I got this idea from the late husband of a former colleague. He was an artist and he had written this tip on a small piece of paper, which he had decorated and illuminated. It was placed in the centre of a large, empty display board on the wall of my new office on the first day of my substantive headship.

Tip No. 4 – There is no problem in this world that cannot be solved with the help of a large black plastic bag!

There is a subset of this tip, which will assist in reducing the build-up of filing. When sorting your post, don’t bother opening anything that is delivered in a clear plastic bag, just bin it! (With the exception of this magazine and your NAHT monthly mailing!)

I refer here to an article recently from The Guardian Weekend, where journalist and writer Oliver Burkeman introduced a book by American author William George Jordan entitled The Majesty of Calmness (online at Project Gutenberg). Mr Jordan’s approach is a bit rebellious in its support of a ‘slow-food movement’. To me it the book is all the more surprising when you learn that Mr Jordan wrote his book in 1900!

We Brits often think of the USA as a fast-food society – but a type of society many people think we are enthusiastically mirroring in the UK by our attempts to be successful in all things to all people. Jordan espouses a ‘slow food movement’ and suggests, tongue in cheek, that the words ‘Quick Lunches’ should be inscribed on thousands of headstones in our cemeteries. Most radical of all is his view that failure is a good thing: ‘From failure we learn’. He also advises that ‘we should get comfortable with the inevitability of failure because success depends on it’. Now where does that fit in with the Ofsted and school improvement culture, which hangs over heads like the sword of Damocles, ready to destroy a career because failure (in whatever guise it takes its shape) is not an option!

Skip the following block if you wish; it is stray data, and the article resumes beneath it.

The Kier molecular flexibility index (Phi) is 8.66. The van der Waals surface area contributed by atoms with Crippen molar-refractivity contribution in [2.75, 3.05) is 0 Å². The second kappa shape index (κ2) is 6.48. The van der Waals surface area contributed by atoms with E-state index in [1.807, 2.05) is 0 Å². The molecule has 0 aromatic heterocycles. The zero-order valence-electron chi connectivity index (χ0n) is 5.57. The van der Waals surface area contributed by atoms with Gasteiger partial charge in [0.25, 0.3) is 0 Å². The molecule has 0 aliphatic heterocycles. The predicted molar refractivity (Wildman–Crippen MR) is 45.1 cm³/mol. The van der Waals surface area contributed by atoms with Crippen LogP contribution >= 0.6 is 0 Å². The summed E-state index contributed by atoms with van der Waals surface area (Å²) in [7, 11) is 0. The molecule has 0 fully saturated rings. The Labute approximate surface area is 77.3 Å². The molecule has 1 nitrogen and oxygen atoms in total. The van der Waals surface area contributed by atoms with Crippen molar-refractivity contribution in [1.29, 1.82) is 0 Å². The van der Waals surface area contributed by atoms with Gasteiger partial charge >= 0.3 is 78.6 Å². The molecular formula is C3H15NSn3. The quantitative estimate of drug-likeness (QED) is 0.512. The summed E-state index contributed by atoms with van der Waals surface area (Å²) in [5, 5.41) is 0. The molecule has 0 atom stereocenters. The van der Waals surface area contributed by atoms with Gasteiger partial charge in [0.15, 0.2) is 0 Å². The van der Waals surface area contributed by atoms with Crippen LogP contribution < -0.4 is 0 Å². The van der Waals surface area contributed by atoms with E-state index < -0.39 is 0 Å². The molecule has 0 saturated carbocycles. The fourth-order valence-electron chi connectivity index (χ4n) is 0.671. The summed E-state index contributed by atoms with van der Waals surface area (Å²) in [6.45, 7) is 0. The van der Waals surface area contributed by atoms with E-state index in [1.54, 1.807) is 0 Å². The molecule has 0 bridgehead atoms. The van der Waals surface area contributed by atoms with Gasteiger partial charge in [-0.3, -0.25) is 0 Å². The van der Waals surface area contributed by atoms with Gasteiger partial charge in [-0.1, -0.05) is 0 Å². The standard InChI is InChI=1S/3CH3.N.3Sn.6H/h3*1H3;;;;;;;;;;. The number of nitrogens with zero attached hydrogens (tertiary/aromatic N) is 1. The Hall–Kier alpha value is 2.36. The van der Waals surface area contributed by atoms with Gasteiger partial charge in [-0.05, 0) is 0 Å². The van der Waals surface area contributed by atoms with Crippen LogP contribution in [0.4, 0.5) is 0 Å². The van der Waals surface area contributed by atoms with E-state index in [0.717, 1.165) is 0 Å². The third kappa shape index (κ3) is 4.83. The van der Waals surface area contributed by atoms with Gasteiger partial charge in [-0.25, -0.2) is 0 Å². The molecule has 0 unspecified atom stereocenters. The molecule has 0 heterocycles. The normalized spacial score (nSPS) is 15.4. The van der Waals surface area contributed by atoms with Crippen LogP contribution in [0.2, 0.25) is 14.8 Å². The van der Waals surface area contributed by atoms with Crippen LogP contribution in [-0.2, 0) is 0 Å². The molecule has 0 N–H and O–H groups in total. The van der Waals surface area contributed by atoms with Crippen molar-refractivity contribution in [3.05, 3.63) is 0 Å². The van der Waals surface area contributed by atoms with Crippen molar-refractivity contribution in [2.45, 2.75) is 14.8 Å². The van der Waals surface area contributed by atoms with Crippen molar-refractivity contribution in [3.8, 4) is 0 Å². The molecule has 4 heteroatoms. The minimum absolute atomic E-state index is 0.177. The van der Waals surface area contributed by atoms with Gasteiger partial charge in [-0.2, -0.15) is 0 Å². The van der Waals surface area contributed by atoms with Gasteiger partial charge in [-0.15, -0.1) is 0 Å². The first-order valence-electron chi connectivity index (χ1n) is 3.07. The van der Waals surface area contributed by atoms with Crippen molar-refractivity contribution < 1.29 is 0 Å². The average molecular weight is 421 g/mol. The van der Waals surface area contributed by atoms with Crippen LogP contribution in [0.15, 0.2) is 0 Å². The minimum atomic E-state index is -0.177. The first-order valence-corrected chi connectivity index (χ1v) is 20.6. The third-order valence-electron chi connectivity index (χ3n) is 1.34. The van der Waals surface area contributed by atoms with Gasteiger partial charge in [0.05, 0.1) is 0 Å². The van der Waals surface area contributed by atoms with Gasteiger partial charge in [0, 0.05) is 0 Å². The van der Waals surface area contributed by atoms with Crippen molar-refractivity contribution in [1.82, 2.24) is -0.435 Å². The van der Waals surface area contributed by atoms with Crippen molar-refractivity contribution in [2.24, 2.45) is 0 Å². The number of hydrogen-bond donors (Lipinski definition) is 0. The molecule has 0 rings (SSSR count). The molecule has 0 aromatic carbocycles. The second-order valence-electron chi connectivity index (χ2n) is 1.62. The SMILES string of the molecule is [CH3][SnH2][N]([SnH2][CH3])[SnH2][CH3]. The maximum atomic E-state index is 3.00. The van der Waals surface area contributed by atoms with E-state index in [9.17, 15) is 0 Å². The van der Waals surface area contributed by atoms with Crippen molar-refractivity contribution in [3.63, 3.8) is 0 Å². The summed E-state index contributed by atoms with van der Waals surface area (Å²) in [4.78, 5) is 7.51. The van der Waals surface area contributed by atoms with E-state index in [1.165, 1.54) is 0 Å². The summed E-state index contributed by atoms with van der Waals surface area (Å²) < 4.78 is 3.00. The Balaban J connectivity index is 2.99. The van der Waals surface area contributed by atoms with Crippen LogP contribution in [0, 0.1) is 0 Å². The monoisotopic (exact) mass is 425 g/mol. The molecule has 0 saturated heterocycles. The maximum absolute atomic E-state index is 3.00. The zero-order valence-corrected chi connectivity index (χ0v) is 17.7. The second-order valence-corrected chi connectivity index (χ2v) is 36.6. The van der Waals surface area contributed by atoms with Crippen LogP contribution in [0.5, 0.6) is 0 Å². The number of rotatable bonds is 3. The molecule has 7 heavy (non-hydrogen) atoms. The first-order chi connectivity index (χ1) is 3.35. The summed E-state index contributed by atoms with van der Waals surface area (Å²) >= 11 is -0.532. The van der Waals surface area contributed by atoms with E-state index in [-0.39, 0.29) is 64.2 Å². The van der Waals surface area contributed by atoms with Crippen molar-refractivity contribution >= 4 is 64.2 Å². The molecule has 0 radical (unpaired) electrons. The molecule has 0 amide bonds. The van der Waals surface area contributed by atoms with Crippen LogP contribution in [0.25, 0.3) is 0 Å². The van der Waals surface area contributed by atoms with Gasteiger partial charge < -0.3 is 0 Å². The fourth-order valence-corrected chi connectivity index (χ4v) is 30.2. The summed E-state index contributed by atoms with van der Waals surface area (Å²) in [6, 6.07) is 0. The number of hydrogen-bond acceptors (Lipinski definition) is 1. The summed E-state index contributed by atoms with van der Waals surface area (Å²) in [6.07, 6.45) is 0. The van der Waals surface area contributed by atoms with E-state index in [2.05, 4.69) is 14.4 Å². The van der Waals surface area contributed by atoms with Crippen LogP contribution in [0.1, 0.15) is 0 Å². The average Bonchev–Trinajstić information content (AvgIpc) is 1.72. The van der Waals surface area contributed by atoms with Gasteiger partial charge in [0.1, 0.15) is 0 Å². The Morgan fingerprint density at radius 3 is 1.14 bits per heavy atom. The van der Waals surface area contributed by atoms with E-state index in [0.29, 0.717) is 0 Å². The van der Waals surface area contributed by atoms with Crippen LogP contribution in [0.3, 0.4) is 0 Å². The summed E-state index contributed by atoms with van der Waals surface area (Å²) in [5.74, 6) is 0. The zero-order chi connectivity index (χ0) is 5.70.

Tip No. 5 – Slow down and accept (within reason) the inevitability of an essential element for success, ie failure! Consider failure in a new light and learn from it.

To celebrate the new term, I would like you to promise yourself a fresh start. It is, after all, a new year. Think of ways that you can keep control of the accelerating pace that insidiously creeps up on your role as headteacher! Find ways to create space for yourself. A power nap after lunch could just help re-focus your modus operandi.

David White is a former headteacher of a junior school